By Phillip Whitten
SANTA CLARA, May 19. While the weather outside was frightful — an energy-sapping 90+ degrees– the performances in the water were delightful. On Day 3 of the USMS Short Course National Championships, being held at the George F. haines International Swim center in storied Santa Clara, California, the records kept tumbling in profusion.
Here's a rundown on some of today's top swims:
MEN'S 100 YARD BUTTERFLY
Only two records fell in this event — in the youngest and the oldest age group.
San Diego Swim Masters' Adam Conway nipped Brad Budney's record in the 19-24 age group, clocking 49.88 seconds. Budney's standard was 49.91. As fast as the 22 year-old Conway was, two swimmers in the 25-29 age group were even faster.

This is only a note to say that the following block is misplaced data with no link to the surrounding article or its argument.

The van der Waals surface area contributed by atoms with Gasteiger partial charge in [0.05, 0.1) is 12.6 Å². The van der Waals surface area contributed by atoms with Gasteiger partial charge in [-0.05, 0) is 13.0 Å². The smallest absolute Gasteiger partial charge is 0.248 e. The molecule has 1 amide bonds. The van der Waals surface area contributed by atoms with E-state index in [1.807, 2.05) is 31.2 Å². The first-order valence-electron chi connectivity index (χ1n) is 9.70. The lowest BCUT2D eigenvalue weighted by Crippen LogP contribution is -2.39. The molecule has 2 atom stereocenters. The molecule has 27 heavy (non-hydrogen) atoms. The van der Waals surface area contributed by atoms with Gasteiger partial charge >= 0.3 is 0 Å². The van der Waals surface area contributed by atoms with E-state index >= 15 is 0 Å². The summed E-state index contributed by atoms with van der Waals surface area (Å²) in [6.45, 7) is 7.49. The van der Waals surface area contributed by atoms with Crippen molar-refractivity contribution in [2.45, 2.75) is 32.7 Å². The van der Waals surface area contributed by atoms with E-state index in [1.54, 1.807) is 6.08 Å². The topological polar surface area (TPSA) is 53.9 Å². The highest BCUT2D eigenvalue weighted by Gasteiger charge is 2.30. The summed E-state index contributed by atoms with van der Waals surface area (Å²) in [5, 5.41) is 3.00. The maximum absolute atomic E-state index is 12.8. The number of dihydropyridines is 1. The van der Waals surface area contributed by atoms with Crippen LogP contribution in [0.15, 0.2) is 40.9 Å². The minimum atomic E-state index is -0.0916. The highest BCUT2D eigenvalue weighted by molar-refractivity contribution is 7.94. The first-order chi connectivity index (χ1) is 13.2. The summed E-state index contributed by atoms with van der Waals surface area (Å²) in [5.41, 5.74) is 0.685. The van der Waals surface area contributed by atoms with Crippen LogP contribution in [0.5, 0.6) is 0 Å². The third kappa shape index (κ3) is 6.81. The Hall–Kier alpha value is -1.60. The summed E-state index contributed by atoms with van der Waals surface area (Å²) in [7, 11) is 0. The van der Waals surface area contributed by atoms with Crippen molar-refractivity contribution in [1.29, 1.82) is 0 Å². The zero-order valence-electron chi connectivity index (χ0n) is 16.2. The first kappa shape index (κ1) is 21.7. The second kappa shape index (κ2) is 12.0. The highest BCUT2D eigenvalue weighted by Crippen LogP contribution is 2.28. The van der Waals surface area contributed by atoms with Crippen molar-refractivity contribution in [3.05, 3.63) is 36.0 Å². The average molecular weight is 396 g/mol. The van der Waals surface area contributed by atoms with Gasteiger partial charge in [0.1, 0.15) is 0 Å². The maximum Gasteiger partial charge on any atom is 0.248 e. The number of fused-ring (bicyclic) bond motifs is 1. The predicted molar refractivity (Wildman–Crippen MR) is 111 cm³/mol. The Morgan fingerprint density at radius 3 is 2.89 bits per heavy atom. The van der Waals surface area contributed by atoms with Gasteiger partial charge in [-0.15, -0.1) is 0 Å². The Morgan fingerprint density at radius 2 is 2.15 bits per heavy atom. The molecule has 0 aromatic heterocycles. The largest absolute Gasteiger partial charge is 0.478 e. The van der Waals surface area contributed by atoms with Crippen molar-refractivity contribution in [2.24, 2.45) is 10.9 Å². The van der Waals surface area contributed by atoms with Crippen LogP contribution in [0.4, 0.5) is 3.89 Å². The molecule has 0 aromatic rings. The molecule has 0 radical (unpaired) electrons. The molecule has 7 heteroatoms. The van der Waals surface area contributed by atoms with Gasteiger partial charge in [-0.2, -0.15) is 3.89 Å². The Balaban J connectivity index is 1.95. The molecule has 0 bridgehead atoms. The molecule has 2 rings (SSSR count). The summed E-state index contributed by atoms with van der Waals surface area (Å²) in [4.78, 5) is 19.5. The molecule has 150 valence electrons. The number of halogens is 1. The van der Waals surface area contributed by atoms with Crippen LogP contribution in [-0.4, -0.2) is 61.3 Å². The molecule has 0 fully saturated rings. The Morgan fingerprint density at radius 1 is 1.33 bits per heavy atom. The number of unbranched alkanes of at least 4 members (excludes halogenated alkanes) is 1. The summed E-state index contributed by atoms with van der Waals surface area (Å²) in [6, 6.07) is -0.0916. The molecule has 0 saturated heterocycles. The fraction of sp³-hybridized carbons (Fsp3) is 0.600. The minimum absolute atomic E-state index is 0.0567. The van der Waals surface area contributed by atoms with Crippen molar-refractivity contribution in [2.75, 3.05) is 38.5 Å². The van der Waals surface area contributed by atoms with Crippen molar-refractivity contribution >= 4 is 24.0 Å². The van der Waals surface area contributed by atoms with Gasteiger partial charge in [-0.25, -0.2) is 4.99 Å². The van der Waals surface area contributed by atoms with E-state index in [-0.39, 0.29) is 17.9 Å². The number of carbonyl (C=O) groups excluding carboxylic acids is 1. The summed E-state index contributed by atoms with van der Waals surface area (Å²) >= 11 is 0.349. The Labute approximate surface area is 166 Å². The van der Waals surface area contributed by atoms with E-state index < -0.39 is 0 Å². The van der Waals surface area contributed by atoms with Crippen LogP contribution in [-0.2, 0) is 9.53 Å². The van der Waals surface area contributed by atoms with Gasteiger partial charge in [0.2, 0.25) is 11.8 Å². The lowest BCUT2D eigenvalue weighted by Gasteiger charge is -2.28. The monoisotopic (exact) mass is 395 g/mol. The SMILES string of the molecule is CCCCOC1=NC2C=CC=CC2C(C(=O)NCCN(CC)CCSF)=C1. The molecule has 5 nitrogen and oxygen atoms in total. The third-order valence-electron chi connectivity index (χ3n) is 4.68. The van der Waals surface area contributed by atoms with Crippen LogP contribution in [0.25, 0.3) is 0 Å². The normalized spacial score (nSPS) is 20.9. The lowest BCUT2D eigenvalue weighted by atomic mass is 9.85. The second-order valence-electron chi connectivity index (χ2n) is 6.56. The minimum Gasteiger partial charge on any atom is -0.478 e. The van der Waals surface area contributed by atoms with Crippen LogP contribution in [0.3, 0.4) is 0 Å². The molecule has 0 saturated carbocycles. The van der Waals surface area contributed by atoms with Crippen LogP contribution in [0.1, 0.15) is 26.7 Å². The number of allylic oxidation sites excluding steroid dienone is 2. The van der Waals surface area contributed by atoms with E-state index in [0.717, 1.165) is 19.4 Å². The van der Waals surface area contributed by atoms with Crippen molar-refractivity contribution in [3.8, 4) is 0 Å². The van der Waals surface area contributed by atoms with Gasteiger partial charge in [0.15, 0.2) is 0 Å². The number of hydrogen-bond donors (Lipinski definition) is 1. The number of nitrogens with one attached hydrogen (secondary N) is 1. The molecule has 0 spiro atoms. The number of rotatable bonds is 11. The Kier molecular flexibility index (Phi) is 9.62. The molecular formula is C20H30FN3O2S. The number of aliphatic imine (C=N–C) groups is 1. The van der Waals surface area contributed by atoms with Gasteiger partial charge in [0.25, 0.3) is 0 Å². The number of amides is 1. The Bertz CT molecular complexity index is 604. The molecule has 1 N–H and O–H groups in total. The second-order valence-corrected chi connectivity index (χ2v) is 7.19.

In the 90-94 division, Team Texas' Jesse Coon kept on a-rollin, like the tumbleweeds of the Panhandle. Coon became the first man ever to swim a 100 yard fly, establishing a new standard of 3:19.29. There was never a question that he could do it: yesterday he swam a 400 IM.
Michigan Masters' Lawrence Day won the 50-54 age group race in 54.61 seconds. Only Rich Abrahams' 54.48 from '98 is faster.
Bert Petersen, 62, of Oregon Masters, also recorded a number-two all-time swim, finishing in 1:03.26. Dave Costill holds the 60-64 mark at 1:03.09.
Ron Johnson, 69, showed once again he is fully recovered from his freak accident at the Latycar meet in '99. Johnson won the 65-69 event in 1:07.42. Only he has swum faster (1:06.43).
WOMEN'S 100 YARD FLY
The women's fly was absolutely spectacular, as five very strong records were brushed aside.